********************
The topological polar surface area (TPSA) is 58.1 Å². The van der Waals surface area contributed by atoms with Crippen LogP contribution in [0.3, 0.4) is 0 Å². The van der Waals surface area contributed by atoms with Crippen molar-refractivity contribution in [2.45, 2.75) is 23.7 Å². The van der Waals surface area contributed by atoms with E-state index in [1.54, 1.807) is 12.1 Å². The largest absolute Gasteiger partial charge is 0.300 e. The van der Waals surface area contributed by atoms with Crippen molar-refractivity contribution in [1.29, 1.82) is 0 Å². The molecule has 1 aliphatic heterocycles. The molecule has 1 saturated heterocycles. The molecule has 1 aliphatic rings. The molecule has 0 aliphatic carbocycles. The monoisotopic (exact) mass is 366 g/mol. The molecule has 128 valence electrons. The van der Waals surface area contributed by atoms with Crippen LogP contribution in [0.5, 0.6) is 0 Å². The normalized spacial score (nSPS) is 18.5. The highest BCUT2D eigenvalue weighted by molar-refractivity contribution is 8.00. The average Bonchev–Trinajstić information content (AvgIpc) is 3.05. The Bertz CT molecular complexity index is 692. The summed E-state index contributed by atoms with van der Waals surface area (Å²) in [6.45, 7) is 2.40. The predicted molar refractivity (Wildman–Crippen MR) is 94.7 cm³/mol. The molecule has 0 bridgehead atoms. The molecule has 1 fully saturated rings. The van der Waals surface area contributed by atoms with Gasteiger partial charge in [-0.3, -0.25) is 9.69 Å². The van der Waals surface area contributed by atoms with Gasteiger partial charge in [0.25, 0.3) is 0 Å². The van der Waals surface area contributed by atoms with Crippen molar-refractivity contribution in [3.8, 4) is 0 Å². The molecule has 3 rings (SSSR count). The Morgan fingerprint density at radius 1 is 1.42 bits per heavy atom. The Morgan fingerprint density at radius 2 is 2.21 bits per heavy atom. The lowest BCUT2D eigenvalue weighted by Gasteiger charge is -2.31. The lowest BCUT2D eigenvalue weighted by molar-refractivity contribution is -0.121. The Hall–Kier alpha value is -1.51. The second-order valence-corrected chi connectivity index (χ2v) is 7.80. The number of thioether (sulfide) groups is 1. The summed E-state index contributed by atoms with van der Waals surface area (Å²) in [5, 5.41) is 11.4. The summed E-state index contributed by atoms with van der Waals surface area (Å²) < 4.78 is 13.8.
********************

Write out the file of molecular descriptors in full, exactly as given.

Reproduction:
The topological polar surface area (TPSA) is 58.1 Å². The van der Waals surface area contributed by atoms with Crippen LogP contribution in [0.3, 0.4) is 0 Å². The van der Waals surface area contributed by atoms with Crippen molar-refractivity contribution in [2.45, 2.75) is 23.7 Å². The van der Waals surface area contributed by atoms with E-state index in [1.54, 1.807) is 12.1 Å². The largest absolute Gasteiger partial charge is 0.300 e. The van der Waals surface area contributed by atoms with Crippen molar-refractivity contribution in [1.29, 1.82) is 0 Å². The molecule has 1 aliphatic heterocycles. The molecule has 1 saturated heterocycles. The molecule has 1 aliphatic rings. The molecule has 0 aliphatic carbocycles. The monoisotopic (exact) mass is 366 g/mol. The molecule has 128 valence electrons. The van der Waals surface area contributed by atoms with Crippen LogP contribution in [0.5, 0.6) is 0 Å². The normalized spacial score (nSPS) is 18.5. The highest BCUT2D eigenvalue weighted by molar-refractivity contribution is 8.00. The average Bonchev–Trinajstić information content (AvgIpc) is 3.05. The Bertz CT molecular complexity index is 692. The summed E-state index contributed by atoms with van der Waals surface area (Å²) in [6.45, 7) is 2.40. The predicted molar refractivity (Wildman–Crippen MR) is 94.7 cm³/mol. The molecule has 0 bridgehead atoms. The molecule has 1 fully saturated rings. The van der Waals surface area contributed by atoms with Gasteiger partial charge in [-0.3, -0.25) is 9.69 Å². The van der Waals surface area contributed by atoms with Gasteiger partial charge in [0.25, 0.3) is 0 Å². The van der Waals surface area contributed by atoms with Crippen molar-refractivity contribution in [3.8, 4) is 0 Å². The molecule has 3 rings (SSSR count). The Morgan fingerprint density at radius 1 is 1.42 bits per heavy atom. The Morgan fingerprint density at radius 2 is 2.21 bits per heavy atom. The lowest BCUT2D eigenvalue weighted by Gasteiger charge is -2.31. The lowest BCUT2D eigenvalue weighted by molar-refractivity contribution is -0.121. The Hall–Kier alpha value is -1.51. The second-order valence-corrected chi connectivity index (χ2v) is 7.80. The number of thioether (sulfide) groups is 1. The summed E-state index contributed by atoms with van der Waals surface area (Å²) in [5, 5.41) is 11.4. The summed E-state index contributed by atoms with van der Waals surface area (Å²) < 4.78 is 13.8.